Electoral Redistricting and Race
The process of redrawing election districts to take account of population shifts is both necessary and controversial. America’s two major political parties have always vied to obtain political advantage through redistricting in the hope that redrawn district lines will help their candidates or hurt the opposing candidates. Yet redistricting has also been used as a weapon to minimize the electoral influence of selected groups, especially African Americans, a process many consider an undemocratic denial of equality. To remedy this problem, Congress amended the 1965 Voting Rights Act in 1982 to compel states with significant African American and Latino populations to redraw district lines in such a way as to make more likely the election of representatives from these groups. This redistricting was carried out in thirteen states after the 1990 census, and it produced the desired effect. Before the 1990 reapportionment, the House of Representatives had a record-high twenty-five African American members (5.7 percent of members). After the reapportionment, which included the creation of districts having black majorities, thirty-nine African Americans were elected (9 percent of the House); Latino representatives increased from ten to seventeen. Yet many of these race-based reapportionment schemes were challenged in court.
Supporters of race-based redistricting argue that such drastic measures are necessary to overcome traditional white dominance. Southern blacks, in particular, traditionally have been frozen out of public office, since most American elections follow the winner-take-all system, meaning that election districts with substantial nonwhite populations could always be outvoted by a white majority. Indeed, studies have shown that race matters to voters. In a study from the 1980s, more than 80 percent of white North Carolina voters reported that they would not vote for an African American candidate, even if there was no other choice on the ballot. North Carolina did not elect an African American to Congress in the twentieth century until after the 1990 reapportionment, despite the fact that between one-fifth and one-third of the state’s population was black.
Although race-based redistricting has produced some odd-shaped congressional districts, it not only increased the number of nonwhite representatives in Congress but also increased their political voice and clout. This larger number of representatives has exerted more influence over national policy making in such areas as crime and gun control. It also has increased the pool of potential office seekers. The persistence of racism, and the resistance of institutions to change, has made such “minority” districts necessary.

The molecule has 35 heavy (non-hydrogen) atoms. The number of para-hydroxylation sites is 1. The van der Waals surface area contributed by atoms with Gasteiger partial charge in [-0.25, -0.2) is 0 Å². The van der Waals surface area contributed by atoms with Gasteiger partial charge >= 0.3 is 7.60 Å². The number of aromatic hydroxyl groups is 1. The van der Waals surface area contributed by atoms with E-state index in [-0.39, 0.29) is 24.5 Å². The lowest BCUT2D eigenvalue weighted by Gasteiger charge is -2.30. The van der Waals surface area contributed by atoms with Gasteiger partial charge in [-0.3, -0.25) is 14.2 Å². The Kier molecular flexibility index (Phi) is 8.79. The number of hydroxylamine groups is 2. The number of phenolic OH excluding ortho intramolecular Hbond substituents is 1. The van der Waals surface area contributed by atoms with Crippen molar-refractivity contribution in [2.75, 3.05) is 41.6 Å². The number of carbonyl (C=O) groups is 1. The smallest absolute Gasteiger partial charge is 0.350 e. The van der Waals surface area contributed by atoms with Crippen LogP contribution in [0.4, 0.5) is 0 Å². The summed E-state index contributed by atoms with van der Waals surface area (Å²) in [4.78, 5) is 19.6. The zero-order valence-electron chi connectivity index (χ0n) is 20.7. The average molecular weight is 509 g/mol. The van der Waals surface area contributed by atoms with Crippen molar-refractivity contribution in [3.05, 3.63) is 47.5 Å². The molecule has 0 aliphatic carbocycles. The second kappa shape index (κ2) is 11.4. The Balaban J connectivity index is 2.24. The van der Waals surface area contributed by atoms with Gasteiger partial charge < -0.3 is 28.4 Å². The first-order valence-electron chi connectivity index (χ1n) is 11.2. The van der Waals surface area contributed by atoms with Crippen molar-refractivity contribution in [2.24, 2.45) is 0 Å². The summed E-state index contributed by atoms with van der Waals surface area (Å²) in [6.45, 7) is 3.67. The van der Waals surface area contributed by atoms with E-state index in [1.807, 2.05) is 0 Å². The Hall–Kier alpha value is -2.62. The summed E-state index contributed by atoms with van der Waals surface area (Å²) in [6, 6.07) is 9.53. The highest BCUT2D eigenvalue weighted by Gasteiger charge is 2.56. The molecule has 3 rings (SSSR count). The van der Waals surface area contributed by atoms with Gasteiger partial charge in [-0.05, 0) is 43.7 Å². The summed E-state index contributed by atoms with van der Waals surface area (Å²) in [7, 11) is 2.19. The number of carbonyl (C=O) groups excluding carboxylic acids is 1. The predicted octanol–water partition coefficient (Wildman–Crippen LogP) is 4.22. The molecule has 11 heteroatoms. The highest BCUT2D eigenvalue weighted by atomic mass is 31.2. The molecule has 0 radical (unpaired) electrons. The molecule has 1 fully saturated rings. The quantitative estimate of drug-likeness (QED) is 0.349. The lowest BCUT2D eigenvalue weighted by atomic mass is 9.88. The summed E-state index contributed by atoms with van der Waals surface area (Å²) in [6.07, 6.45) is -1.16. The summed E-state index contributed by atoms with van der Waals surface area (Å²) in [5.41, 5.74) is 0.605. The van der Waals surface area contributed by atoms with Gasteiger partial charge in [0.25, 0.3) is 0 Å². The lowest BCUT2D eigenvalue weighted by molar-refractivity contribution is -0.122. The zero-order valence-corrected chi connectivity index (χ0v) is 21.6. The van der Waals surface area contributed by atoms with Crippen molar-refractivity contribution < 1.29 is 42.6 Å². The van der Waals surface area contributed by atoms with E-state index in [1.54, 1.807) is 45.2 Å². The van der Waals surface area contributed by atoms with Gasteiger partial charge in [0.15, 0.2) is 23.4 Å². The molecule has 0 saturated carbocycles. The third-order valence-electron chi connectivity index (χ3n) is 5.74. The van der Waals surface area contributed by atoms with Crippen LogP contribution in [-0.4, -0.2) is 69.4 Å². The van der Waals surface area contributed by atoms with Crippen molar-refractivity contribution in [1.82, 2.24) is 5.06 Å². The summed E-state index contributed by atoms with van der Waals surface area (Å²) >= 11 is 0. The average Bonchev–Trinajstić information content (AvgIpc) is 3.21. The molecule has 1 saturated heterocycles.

Critics have argued that race-based redistricting is nothing more than racial gerrymandering and that it perpetuates the very problem it claims to solve. Although the number of minority representatives in Congress has increased, race-based reapportionment has also purged surrounding districts of nonwhite voters, transforming many of these districts from racially and politically competitive to uniformly white and Republican, a fact reflected in the shift of twelve seats to Republican candidates in the thirteen states where these changes took place (because of the shifting of Democratic-voting blacks from these formerly competitive districts). Thus, black voters have been walled off from more-conservative white voters.
The shoestring shape of many of these districts—some portions of some districts are no wider than an interstate highway—reveals their blatant gerrymandering. Even though the purpose of providing more representation for African Americans and Latinos may be praiseworthy, the method violates the principle of equal protection, as the Supreme Court has noted in recent decisions. Winner-take-all elections do often disguise the preferences of minority groups, but the remedy is stronger electoral competition and greater pressure from constituent groups. According to this view, reapportionment based on race is unacceptable, regardless of which race benefits.
SOURCES: Gary Cox and Jonathan Katz, Elbridge Gerry’s Salamander: The Electoral Consequences of the Reapportionment Revolution (New York: Cambridge University Press, 2002); and Mark Monmonier, Bushmanders and Bullwinkles: How Politicians Manipulate Electronic Maps and Census Data to Win Elections (Chicago: University of Chicago Press, 2001).